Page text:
Our experts unlock the secret to effective workouts as you get older.

Maybe it’s taking you longer to recover from your usual gym workouts. Or suddenly your abs look as though they are lost in a softening middle. Or you just can’t seem to motivate yourself to get out of bed for that morning run anymore.

Sound familiar? It’s not just you. Growing older and the hormonal fluctuations related to perimenopause can change the fitness game. This shift doesn’t hit everyone the same way, or to the same degree. But it helps to know what’s happening and what you can do about it.

You can do something about those hormones 

You’re sweating it out in the gym as much as you always have, and you haven’t changed your diet. Yet somehow you’re gaining belly fat, the kind linked to health issues like diabetes and heart disease. What’s going on? “Even women who are athletes, who eat right and work out, they’re at their wits end,” says nutrition and fitness coach Miriam Amselem of her 40-something clients. “They say, ‘I’m doing the same stuff I always have. Why am I gaining weight?’”

Well for one thing, there’s your slowing metabolism, which happens as you get older thanks to a decline in human growth hormone (HGH). More specific to those experiencing perimenopause, however, is that as your oestrogen levels decline, certain proteins cause your fat cells to store more fat.

But don’t throw in the towel. There’s growing evidence that you can fight back – and slay those hot flushes – by eating a healthy diet and exercising regularly. Rebecca Thurston, PhD, whose research focuses on menopause and cardiovascular disease (CVD) in women, says studies show that women who manage to avoid gaining weight (or who don’t gain as much) through perimenopause and beyond are the ones who stay physically active – but the kind of exercise you do as well as the amount matters. (Keep reading for tips!)

Building lean muscle is the way to go

Spin classes and long weekend runs used to keep you lean. Now? Not so much. Time to reduce your kilojoules and do even more cardio, right? Well, maybe not. “Most women believe the right approach is to exercise more and eat less, but that results in an even more increased stress response,” says clinical nutrition and fitness coach Ariane Hundt.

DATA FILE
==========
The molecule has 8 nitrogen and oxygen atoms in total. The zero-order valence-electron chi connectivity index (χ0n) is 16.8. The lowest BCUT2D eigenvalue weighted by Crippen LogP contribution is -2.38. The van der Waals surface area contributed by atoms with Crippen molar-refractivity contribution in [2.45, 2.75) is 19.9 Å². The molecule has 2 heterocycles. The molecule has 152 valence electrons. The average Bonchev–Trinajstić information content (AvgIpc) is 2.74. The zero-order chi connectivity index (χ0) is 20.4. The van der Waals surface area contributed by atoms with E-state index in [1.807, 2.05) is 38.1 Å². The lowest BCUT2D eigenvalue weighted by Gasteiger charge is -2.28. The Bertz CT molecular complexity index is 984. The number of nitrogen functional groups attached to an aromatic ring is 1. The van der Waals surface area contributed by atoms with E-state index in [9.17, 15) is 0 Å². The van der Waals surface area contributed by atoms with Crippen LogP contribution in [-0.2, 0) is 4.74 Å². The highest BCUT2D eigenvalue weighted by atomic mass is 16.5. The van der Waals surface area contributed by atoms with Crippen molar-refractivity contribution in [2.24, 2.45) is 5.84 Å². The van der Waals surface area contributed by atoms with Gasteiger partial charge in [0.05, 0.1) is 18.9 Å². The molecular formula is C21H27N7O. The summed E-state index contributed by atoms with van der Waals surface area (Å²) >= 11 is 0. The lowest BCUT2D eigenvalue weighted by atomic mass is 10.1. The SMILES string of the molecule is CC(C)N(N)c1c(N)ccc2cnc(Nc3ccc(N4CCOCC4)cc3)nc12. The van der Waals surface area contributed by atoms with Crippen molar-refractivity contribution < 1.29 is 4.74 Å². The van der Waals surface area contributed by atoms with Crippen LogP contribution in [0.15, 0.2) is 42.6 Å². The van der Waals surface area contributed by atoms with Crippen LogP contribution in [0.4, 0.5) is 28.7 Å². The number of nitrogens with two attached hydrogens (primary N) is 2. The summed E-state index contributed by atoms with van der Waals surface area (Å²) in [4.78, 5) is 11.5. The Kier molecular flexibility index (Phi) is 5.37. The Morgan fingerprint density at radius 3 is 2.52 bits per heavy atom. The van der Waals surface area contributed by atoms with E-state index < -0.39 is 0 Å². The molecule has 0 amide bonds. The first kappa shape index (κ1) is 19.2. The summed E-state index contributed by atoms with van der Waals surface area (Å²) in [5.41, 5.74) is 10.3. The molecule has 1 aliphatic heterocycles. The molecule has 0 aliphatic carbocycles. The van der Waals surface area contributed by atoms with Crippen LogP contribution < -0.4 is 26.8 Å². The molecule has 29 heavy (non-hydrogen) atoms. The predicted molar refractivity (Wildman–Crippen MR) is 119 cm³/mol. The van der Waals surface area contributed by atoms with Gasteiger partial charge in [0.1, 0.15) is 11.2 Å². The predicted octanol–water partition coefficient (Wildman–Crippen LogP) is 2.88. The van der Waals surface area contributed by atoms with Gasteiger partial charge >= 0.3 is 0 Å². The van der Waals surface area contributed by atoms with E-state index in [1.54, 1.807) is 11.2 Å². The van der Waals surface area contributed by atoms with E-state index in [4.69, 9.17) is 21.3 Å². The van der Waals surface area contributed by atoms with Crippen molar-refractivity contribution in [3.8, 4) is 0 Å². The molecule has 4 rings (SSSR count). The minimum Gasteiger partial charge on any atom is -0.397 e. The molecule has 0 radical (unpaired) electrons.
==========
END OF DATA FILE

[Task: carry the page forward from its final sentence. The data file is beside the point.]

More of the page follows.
Lower oestrogen can make perimenopausal women more sensitive to stress, which can raise cortisol levels and lead to packing on the kilos around your waist. “Doing steady cardio and working out hard most days of the week can really drive cortisol, which contributes to inflammation and belly fat,” warns naturopath Tyna Moore. She says the best strategy is to shift your focus to building lean muscle mass and resting. 

Get active for the sake of your bones

If your abs seem to be disappearing and your push-ups feel like they’re getting harder to perform, it may not be your imagination. Both women and men lose muscle and bone mass as they grow older. This is called sarcopenia, and it can also slow down your metabolism. It begins in your 30s and accelerates once you hit 40. Inactive adults lose 3-5 per cent of their muscle mass and function each decade. Active people experience some sarcopenia, too, but the good news is it’s not as severe if you’re working out regularly. 

Give your body the rest it craves (minus the guilt)

There may be mornings when you wake up feeling like your usual workout is absolutely, positively not happening today. On top of that, when you do make it to the gym, you may get tired more quickly and take longer to recover. 

Fluctuating oestrogen can cause what’s known as “crashing fatigue” – meaning exhaustion hits you suddenly, out of the blue – says personal trainer Amanda Thebe. Perimenopausal women also often have trouble sleeping, and sleep disturbances can make you feel wiped and mess with your fitness program, adds Thurston.

The fix, says Thebe, is to provide your body with the rest it craves, which might mean building more rest days into your exercise schedule. It may seem counterintuitive, but giving yourself more rest time can make your workouts more effective.

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© Prevention Australia